Category Archives: Art and Graphic Design

Paris, you’re so Photogenic!

One of the great things about Paris is how photogenic the city is. Early black and white photographs from the beginning of the 1900s, experimental or journalistic, for tourism, or for education, and the same for photographs from today. The world is more full of amateur photographers than ever before, and we all get to reap the benefits as we get inspired by the different perspectives, fleeting moments, and unchanging landscape that makes up the principal footprint of Paris.

Because I can’t enough of Paris, it’s been a lot of fun to begin building out my own narrative of Paris, for Paris Deluxe, covering all the angles of how we experience Paris today, and all the depth of history we can access in this amazing city.

Here’s some of what you’ll find:

Ideas of where to eat in various neighborhoods, such as the Marais.


Great shots of the hustle and bustle of Paris that remains somehow aesthetic rather than chaotic, of course!Image

And a personal favorite, a board of French clichés we call, evidemment, “So French!”


We’d love suggestions from you of collections that you’d like to see, or collections you would like to see expanded upon.

Come by and browse. Tell us what you think, here or on Facebook, and, along the way, find some inspiration for your Paris vacation!


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June 24, 2014 · 2:32 pm

Video: Paris, city of lights

Paris has never looked better, more modern, and more exciting than in this video by Benjamin Trancart. The city of lights refers not to the twinkling sparkle of the city, but to the brilliant minds that brought a wave of ideas & thinking amongst the French philosophers. Trancart’s video shows us both of these sides of the city of lights.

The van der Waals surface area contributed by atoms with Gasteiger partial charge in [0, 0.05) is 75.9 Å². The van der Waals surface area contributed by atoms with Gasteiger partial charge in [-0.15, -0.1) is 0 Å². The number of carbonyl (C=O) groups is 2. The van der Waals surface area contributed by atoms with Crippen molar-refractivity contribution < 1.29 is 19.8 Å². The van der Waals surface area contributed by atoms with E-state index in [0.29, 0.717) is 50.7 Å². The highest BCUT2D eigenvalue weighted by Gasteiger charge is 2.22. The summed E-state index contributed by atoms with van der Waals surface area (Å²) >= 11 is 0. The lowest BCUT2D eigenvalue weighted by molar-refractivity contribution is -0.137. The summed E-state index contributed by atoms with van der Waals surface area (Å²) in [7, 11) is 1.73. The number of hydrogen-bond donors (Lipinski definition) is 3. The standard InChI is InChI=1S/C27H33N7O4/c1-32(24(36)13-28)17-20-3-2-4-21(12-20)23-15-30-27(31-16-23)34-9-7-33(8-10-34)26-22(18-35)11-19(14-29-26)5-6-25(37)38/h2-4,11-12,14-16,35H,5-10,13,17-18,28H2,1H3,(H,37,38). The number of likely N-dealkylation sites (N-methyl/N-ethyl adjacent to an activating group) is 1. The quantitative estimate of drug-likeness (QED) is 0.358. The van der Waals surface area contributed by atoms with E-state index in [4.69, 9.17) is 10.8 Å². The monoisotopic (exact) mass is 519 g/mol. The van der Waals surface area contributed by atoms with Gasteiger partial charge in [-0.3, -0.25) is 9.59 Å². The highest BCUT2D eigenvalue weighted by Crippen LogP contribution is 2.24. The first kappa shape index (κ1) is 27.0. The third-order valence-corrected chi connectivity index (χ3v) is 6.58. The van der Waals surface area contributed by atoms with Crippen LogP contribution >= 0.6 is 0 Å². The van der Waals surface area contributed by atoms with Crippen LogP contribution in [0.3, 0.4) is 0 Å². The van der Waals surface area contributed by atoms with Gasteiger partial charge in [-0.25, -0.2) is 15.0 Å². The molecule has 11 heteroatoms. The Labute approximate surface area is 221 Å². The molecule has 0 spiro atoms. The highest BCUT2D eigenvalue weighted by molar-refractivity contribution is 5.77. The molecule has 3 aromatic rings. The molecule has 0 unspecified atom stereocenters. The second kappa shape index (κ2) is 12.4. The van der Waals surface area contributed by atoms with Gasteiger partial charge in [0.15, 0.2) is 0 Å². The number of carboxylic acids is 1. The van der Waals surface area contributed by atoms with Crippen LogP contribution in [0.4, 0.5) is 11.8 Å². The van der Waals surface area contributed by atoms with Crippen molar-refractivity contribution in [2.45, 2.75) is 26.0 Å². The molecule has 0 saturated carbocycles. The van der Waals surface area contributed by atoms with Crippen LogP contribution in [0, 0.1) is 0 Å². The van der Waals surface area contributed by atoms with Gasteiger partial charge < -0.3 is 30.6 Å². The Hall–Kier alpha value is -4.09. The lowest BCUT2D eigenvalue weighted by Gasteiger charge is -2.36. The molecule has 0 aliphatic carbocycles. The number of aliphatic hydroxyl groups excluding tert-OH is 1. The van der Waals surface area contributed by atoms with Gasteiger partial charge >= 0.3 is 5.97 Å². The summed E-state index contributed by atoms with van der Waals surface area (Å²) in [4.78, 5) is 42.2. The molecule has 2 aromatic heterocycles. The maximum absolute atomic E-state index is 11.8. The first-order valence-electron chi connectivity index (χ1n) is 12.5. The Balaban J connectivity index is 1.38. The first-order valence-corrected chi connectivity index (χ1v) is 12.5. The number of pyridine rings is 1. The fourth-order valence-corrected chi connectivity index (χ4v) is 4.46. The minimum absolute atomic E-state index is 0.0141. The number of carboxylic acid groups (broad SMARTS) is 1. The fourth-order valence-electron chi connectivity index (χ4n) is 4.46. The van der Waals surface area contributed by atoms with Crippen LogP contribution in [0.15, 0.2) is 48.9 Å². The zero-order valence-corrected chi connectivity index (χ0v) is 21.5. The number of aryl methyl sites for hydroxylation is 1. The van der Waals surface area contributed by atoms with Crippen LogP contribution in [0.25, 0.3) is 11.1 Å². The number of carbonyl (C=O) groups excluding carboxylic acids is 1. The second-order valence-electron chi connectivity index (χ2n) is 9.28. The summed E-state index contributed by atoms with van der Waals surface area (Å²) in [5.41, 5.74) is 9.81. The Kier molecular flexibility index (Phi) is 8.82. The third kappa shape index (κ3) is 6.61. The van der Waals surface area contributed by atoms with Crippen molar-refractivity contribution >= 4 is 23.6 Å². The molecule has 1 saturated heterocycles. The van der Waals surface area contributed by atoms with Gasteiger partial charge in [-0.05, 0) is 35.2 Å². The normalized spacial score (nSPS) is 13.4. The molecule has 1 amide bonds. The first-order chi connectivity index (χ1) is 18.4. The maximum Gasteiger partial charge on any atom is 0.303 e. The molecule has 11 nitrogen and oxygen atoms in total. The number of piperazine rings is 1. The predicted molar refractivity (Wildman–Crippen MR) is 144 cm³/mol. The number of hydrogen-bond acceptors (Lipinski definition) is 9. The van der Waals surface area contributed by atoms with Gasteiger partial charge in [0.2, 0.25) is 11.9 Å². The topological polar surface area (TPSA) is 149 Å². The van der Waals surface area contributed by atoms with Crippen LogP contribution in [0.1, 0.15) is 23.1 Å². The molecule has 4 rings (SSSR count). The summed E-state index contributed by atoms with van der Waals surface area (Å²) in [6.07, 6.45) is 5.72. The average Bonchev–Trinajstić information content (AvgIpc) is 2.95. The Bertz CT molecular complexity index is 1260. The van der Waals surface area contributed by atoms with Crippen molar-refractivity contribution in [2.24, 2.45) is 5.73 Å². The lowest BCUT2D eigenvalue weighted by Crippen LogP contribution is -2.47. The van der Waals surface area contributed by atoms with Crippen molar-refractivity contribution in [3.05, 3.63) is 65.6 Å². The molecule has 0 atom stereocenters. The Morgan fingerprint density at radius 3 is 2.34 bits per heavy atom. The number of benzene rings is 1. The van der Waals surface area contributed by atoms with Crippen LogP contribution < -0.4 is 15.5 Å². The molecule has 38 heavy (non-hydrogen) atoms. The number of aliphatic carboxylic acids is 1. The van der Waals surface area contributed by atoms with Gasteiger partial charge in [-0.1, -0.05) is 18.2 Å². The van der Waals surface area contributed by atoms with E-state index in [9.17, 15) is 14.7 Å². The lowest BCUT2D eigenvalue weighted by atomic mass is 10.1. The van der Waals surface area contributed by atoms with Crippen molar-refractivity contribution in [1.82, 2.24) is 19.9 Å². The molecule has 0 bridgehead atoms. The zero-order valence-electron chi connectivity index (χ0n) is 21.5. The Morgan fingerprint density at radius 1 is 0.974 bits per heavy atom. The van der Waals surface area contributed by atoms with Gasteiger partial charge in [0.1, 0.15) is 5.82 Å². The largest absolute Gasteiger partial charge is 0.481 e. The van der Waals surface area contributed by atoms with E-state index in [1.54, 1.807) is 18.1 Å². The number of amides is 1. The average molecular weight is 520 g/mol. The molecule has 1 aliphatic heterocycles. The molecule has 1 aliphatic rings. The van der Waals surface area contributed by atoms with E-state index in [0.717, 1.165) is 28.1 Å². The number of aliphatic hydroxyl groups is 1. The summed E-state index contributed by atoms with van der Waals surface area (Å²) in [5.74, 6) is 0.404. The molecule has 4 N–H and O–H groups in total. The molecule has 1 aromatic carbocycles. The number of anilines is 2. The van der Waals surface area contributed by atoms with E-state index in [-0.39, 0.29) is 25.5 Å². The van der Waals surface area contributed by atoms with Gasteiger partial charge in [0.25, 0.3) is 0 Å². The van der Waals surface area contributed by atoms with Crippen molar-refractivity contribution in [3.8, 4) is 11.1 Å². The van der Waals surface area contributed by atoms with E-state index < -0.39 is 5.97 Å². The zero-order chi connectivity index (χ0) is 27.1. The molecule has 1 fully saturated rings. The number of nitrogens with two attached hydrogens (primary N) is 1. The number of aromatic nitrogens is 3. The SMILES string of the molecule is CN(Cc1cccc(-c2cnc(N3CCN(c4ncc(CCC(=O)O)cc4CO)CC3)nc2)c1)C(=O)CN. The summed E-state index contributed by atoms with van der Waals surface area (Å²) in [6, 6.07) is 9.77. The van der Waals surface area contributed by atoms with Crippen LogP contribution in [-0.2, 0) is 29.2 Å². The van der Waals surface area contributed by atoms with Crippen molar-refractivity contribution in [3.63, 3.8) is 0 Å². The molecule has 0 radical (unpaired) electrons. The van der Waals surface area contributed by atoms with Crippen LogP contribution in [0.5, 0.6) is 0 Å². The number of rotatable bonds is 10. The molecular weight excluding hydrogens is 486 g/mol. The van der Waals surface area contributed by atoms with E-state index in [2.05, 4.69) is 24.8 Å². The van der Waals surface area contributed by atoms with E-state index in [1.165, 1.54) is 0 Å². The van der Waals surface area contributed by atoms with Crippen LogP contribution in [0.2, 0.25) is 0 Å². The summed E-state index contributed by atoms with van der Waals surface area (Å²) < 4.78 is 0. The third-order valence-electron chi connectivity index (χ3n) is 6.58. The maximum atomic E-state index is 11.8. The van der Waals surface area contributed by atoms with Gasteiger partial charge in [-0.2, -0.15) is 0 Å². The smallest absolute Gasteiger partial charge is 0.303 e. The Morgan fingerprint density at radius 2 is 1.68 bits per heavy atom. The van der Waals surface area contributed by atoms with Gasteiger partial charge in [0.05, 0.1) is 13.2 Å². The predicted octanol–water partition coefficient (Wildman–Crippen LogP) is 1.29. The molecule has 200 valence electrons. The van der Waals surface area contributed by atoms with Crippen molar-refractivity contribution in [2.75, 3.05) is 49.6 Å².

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Filed under Art and Graphic Design, Culture and History

An Oldie but Goodie

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The Paris by Arrondissement has been somewhat phased out now that we all have GPS in our pockets, but if you are ever lost in Paris with no battery in your smartphone, this is the book you want to have on hand.

The books have been updated with improved (though less beautiful) graphics, a narrower binding and new glossy cover, but there is something nostalgic about both the idea of a map and the look of these pages that feel worth sharing.

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Vintage maps leave us nostalgic for a less digital age, especially maps of Paris, where just walking around leaves you nostalgic for another time.

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Street Artist JR at the Pantheon

One of the greatest things about Paris is how often art and culture cross your path without needing to enter a museum. The city goes to great lengths to decorate the pedestrian corridors with photography installations and sculpture, often telling a story by linking contemporary works with their historical settings. The Center of National Monuments (CMN)( has coordinated one such opportunity by enlisting photographer and street artist JR to create a massive installation at the Panthéon.

Street artist JR

Street artist JR